There is a lanyard which I seem to have failed to photograph. Here’s the (same) one from the P25.
There are two holes in the tailcap for receiving the lanyard. One hole here would have sufficed – the light will not tailstand anyway.
Power and Runtime
The Cyansky P20 is powered by a single lithium ion cell. Cyansky includes an appropriate cell – a 2600mAh 18650, the BL1826U.
As far as usage goes, this is a standard button top 18650. It has some additional features, which I’ll cover below.
The cell fits into the P20 in the usual way – positive terminal toward the head.
Here are a few runtimes. Performance is not at all dissimilar to all the other Cyansky lights I’ve reviewed. I think these may share a driver.
I did not observe low voltage protection. The light does shift down to a very low output, though, at around 20 lumens.
As stated, the cell has some other features too. There’s built-in micro-USB charging, by way of a micro-USB port on the positive terminal end.
Another feature is a little indicating LED right in the positive terminal of the 18650. When charging, this indicator is red. When charging is complete, the indicator is green. Otherwise, the indicator is not on at all.
An appropriate cable is included – USB to micro-USB.
Charging proceeds at a fairly slow 1A or so, which is well under 0.5C for this 2600mAh cell. Time required is around 3.5 hours, and the terminal voltage seems to be around 4.18-4.19V.
Modes and Currents
|Mode||Mode Claimed Output (lm)||Claimed Runtime||Measured Lumens||Tailcap Amps|
Pulse Width Modulation
No modes utilizes pulse width modulation.
For reference, here’s a baseline shot, with all the room lights off and almost nothing hitting the sensor. And here’s the worst PWM light I have ever owned. Also one of the very first lights I ordered directly from China!
User Interface and Operation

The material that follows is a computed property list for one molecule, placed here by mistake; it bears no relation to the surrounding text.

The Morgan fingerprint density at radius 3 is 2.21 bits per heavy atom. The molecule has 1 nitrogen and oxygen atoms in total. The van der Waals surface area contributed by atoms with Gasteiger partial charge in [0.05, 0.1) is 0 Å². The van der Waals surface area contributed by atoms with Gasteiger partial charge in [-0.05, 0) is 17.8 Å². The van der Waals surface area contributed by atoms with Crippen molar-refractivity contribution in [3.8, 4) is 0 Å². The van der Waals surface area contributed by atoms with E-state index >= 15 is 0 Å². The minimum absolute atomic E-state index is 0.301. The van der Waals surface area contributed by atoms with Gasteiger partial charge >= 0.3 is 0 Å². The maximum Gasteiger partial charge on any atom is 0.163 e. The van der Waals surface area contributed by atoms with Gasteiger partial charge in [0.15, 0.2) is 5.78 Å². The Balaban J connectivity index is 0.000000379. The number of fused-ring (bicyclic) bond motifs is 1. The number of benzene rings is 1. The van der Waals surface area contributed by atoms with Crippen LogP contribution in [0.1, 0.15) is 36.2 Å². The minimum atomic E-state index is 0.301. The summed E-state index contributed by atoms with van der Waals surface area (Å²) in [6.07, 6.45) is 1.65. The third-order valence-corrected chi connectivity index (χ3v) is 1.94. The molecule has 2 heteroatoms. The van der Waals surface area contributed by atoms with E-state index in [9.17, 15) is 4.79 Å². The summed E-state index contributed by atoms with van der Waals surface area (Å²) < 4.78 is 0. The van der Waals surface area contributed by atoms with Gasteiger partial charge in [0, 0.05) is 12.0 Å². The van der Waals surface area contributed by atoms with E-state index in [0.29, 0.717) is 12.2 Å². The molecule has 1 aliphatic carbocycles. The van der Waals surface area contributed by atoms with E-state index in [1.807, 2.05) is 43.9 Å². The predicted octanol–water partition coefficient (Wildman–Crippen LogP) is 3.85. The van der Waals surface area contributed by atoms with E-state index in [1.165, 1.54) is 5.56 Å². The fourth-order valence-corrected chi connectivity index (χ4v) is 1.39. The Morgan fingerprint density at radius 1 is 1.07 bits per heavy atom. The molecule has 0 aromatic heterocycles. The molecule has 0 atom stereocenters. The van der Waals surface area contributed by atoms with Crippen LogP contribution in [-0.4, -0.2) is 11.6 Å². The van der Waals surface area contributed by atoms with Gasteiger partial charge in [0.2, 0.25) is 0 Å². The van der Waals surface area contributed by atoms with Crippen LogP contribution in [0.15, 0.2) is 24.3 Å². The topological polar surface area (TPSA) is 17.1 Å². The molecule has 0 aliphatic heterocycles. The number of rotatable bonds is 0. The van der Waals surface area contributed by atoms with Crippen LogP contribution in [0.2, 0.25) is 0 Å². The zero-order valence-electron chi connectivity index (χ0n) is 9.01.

Two switches are used for control of the Cyansky P20. First is the mechanical tail clicky. It’s a forward clicky, which allows momentary actuation. This switch also serves as a mechanical lockout to prevent any parasitic drain on the cell.
The switch cover is big but the switch itself is normal sized. It’s not terribly thick, so you can feel the actual switch underneath. The clicky is very clicky and the action is low.
The switch is also very proud. It completely prohibits tailstanding.
The second option for operation is the e-switch on the side near the head. This switch is metal(ish?) and very proud. Also it doesn’t compete with anything else, so it’s very easy to find without looking.
The user interface is not complicated.
Here’s a UI table!
|Off||Click Tail Switch||On (last used mode, except strobe)|
|Off||Tap Tail Switch||Momentary (last used mode, except strobe)|
|On||Click Tail Switch||Off|
|Off||Click Side Switch||No action|
|On||Click Side Switch||Mode advance L>M>H>T|
|On||Hold Side Switch||Strobe (the manual doesn’t cover this!)|
|Strobe||Click Side Switch||Return to previous mode|
LED and Beam
Cyansky ha sopeted to put a Luminus SST-40. A color temperature is not stated, but based simply on the image below, you can probably guess it’s cool white.
The emitter is accessible after removing the bezel, too.
These beamshots are always with the following settings: f8, ISO100, 0.3s shutter, and manual 5000K exposure.
Tint vs BLF-348 (KillzoneFlashlights.com 219b version) (affiliate link)
Test light is on the left!
I compare everything to the KillzoneFlashlights.com 219b BLF-348, because it’s inexpensive and has the best tint!
What I like
- Complete package light
- Good (and simple) dual switch interface
- Included cell with micro-USB charging
- Fairly flat output of nearly 900 lumens for around an hour and a half (!!)
What I don’t like
- Cool emitter
- No tailstanding
- Charging is micro-USB instead of USB-C
- This light was provided by Cyansky for review. I was not paid to write this review.